How to Get an Apartment (Apartment Hunting 1/3)
Meet Jasmine. Jasmine is a sophomore at State
University who’s trying to find an apartment for next year. She’s super excited about
having her own place, and has already found three great roommates to live with her. This is all great news, there’s just one
problem. Jasmine has no idea how to find and rent an
apartment. What should she do? Well, we’ve got covered. Her first step is simple: find an affordable
apartment, which we define as having rent below 35% of your take-home income. And don’t worry, this is easier than it
sounds. To fine one, Jasmine can either ask friends and family, search online, or use
our three recommended websites, which together, make it easy for Jasmine to find great apartments,
view pictures, and even contact the landlord to set up a tour. This tour should be straightforward, however,
we highly recommend Jasmine and her friends bring a copy of our free apartment checklist
to avoid making any mistakes and to ensure they get all the information they need, like
who covers utilities, how do you get internet, and so on. Then, assuming they like the place, Jasmine
and her friends can then fill out the rental application. This costs around $20-50 a person,
and beyond basic info, covers the four major areas landlords use to judge tenant quality.
The first area is proof of income, generally in form of pay stubs, W2s, scholarships, or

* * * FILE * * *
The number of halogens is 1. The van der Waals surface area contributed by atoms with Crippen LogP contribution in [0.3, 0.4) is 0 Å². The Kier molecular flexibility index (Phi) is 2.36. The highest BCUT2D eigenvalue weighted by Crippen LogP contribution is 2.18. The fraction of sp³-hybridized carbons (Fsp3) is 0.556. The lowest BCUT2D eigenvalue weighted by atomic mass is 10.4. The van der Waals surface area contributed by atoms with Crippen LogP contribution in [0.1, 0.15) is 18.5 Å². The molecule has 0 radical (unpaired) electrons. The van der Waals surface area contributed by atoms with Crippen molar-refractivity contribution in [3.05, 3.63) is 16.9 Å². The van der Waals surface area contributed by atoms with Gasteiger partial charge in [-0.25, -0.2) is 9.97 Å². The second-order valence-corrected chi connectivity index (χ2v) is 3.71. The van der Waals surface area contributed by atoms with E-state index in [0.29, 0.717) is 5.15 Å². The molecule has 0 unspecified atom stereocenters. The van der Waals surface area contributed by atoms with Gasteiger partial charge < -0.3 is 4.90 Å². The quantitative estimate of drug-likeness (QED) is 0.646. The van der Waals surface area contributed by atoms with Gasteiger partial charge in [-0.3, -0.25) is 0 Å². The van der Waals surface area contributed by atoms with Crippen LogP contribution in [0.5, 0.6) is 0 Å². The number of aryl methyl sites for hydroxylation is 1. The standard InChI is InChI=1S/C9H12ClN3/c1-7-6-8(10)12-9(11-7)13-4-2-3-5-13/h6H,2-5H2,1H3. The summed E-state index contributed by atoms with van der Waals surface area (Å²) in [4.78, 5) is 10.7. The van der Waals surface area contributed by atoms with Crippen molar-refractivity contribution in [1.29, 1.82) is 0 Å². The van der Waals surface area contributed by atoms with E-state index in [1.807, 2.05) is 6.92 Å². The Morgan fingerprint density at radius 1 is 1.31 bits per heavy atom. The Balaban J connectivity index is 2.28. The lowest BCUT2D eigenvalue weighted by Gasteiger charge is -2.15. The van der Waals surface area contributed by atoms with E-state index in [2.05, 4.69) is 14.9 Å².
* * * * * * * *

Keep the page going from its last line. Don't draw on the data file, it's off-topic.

job offer letters. In fact, almost every landlord will require your income to be at least three
times your rent. However, if that’s impossible for you, don’t worry. You can either find
a roommate or have people with income, like your parents, provide a notarized letter stating
they will be pay your rent. The second area is your credit score, which
is a number that banks and landlords use to judge your creditworthiness. While we cover
this number in more detail in our video “Credit Scores and Reports 101”, just know for now
that if you have no credit history, like Jasmine, you can generally circumvent this problem
by having someone with credit, like your parents, co-sign the lease.
The third area is a background check, which shouldn’t be a problem unless you have a
criminal record. The fourth and final area is references, generally
from your previous landlords, though in fairness, not all landlords will require this. Then, assuming they’re approved, Jasmine
and her friends will now have the option, but not the obligation, to sign the lease.
This is a formal contract between them and the landlord, and it covers everything from
their rent to pet policy. Thus, because this document is so important,
Jasmine should read through it carefully before signing it. However, once she does, there isn’t much
left to do. Beyond paying for her post leasing-signing expenses, generally first month’s rent and
a security deposit, we only recommend Jasmine do two more things.
One: Get renters insurance, detailed in our video “Renters Insurance 101”.
And Two: Talk with her landlord about fixing anything she noticed when filling out her
apartment checklist. Hopefully you and Jasmine now have a better
understanding of how to find and rent an apartment. Be sure to watch our next video, which covers
renters insurance, and be sure check out our website, where you can find more educational
material, great apartment-search websites, and free renters insurance recommendations.